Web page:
Basmati rice:

Image is of a biryani dish

Basmati rice is native to India, where more than 70 per cent of the world’s basmati is produced. Before being harvested, it is aged for one year to produce its popular robust flavour profile and fragrant aroma. It’s recommended to be cooked using the typical boiling method, but soaking for an hour or more beforehand to ensure the best, fluffy result is achieved. Brown basmati rice is also available to chefs and has a higher fibre content and stronger aroma compared to white. Basmati rice is an aromatic long grain rice that’s typically used within Indian, Middle Eastern and Central Asian cuisines. It works best in dishes like pilaf or biryani or as a side for curries and stews.

Black rice:

A black rice dish is pictured

Also known as purple rice or the forbidden rice, black rice is a medium grain rice that is frequently used in Asian cuisines. The eye-catching rice is named after its raw appearance and has a high anthocyanin content and a good source of antioxidants, iron and vitamin E. Black rice has a nuttier flavour offering and softer texture, making it ideal for dishes such as porridges and puddings. Due to its rarity, black rice can be expensive and is usually blended with brown rice.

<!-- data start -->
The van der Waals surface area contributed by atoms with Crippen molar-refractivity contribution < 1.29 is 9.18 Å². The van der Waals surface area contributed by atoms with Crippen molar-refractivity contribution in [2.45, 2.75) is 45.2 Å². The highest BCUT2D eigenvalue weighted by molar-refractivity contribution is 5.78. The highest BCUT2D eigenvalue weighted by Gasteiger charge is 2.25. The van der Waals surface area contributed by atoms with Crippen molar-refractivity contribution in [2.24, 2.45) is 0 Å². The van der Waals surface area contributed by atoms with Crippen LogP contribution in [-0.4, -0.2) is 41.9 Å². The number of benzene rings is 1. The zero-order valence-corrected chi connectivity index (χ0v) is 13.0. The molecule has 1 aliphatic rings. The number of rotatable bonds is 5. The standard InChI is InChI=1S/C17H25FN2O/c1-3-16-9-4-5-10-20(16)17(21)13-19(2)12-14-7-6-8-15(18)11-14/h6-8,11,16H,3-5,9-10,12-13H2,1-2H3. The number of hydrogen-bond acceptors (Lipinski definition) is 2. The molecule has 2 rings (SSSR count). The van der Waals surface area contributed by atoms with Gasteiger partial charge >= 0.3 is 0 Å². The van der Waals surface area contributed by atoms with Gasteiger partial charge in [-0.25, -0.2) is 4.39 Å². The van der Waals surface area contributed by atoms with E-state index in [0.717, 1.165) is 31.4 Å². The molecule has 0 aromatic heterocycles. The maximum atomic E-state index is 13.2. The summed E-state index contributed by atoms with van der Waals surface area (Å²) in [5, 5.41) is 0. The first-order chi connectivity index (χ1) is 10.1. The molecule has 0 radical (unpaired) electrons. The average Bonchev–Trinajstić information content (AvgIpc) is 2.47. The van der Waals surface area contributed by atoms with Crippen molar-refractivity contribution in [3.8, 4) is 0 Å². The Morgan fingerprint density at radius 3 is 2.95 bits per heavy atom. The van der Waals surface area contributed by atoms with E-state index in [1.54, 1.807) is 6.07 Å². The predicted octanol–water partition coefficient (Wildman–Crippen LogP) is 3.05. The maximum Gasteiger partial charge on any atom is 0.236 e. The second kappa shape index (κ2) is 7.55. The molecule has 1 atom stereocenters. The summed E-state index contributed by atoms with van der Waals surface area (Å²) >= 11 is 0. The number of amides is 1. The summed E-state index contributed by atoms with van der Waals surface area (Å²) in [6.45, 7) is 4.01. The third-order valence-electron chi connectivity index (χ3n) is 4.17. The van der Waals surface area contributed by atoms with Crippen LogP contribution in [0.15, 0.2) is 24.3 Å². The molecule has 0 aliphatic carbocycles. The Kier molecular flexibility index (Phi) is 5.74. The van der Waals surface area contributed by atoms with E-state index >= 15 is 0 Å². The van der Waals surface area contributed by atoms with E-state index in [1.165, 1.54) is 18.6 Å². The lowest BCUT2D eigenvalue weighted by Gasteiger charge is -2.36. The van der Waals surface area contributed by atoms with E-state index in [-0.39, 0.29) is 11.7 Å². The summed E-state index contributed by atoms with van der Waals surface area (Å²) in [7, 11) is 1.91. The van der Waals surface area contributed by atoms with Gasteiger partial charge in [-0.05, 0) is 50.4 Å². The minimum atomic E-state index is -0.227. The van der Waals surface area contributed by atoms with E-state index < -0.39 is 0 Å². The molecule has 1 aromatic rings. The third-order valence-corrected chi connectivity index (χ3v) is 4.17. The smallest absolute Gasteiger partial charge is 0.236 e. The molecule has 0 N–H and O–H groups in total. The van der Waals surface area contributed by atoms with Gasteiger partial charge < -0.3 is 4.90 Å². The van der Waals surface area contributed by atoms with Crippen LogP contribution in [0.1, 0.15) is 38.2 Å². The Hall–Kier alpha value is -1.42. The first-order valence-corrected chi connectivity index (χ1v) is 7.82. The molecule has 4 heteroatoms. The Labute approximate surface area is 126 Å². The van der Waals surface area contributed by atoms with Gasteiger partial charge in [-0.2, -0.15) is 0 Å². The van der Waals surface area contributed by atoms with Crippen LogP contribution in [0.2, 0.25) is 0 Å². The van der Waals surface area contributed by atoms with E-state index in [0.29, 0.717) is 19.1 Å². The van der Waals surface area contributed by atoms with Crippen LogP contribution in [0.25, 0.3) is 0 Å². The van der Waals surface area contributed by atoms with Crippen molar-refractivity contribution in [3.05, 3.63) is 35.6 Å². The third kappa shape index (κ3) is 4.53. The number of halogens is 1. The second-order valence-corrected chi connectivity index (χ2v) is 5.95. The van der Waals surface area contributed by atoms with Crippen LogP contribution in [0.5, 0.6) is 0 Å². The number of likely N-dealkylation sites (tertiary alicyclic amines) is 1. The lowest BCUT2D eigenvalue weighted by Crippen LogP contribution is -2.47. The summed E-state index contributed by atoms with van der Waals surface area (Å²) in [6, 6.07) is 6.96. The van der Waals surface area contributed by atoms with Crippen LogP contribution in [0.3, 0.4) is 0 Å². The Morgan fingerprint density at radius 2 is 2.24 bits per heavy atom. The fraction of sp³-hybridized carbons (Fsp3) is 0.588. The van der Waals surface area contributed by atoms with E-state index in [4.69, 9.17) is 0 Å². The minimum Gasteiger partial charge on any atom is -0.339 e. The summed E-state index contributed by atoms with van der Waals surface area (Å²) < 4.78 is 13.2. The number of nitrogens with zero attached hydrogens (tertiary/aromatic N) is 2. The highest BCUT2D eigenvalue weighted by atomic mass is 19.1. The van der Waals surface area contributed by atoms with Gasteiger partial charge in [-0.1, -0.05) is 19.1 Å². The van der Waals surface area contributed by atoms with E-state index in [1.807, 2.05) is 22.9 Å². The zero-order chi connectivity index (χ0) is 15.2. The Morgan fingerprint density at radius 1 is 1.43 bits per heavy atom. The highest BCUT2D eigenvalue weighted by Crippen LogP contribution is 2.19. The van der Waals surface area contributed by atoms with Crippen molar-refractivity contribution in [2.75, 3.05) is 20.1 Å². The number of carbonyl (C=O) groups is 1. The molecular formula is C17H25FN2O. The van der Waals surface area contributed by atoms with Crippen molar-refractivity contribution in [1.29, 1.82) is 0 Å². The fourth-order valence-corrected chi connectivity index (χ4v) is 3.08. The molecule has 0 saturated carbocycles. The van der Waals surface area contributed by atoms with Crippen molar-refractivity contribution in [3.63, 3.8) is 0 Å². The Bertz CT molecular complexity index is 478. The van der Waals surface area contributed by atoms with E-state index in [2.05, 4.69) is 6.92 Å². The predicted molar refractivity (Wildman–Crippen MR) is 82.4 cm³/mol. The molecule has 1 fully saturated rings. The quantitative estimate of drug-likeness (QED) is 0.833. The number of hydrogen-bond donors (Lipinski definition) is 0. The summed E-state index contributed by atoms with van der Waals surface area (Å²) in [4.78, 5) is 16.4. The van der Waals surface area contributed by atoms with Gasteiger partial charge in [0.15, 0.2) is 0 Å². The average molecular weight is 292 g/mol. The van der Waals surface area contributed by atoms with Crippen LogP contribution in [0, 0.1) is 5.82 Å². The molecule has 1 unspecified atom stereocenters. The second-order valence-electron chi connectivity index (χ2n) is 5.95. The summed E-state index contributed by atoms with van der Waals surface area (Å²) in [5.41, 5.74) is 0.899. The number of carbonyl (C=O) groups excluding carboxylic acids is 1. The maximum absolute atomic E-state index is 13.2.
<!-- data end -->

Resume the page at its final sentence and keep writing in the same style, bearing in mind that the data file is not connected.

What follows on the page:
Bomba rice:

Paella is pictured in this image

Bomba rice, also known as Valencia rice, is cultivated in Spain and is the preferred choice of rice when it comes to making the traditional paella. Bomba is a short grain rice that is highly absorbent. In fact, it can absorb twice as much liquid as long grain rice but without forming a sticky texture. Due to it being able to absorb more liquid, this style of rice requires more water during the cooking process.

Glutinous rice:

Rice pudding is picture in this image

Popular in South Eastern and Eastern Asian cuisines, glutinous rice is a short grain that forms a glue-like texture once cooked due to it having a low amount of amylose. Also known as sticky rice, it is primarily used in breakfast or creamy sweet dishes, such as puddings. When it comes to cooking glutinous rice, soaking it for an extended period of time beforehand is recommended, as the rice can absorb enough water, cutting down the steaming time. Glutinous rice must be steamed rather than boiled, otherwise it will fall apart and form clumps that wouldn’t be suitable for dishing.

Jasmine rice:

Image of a curry with rice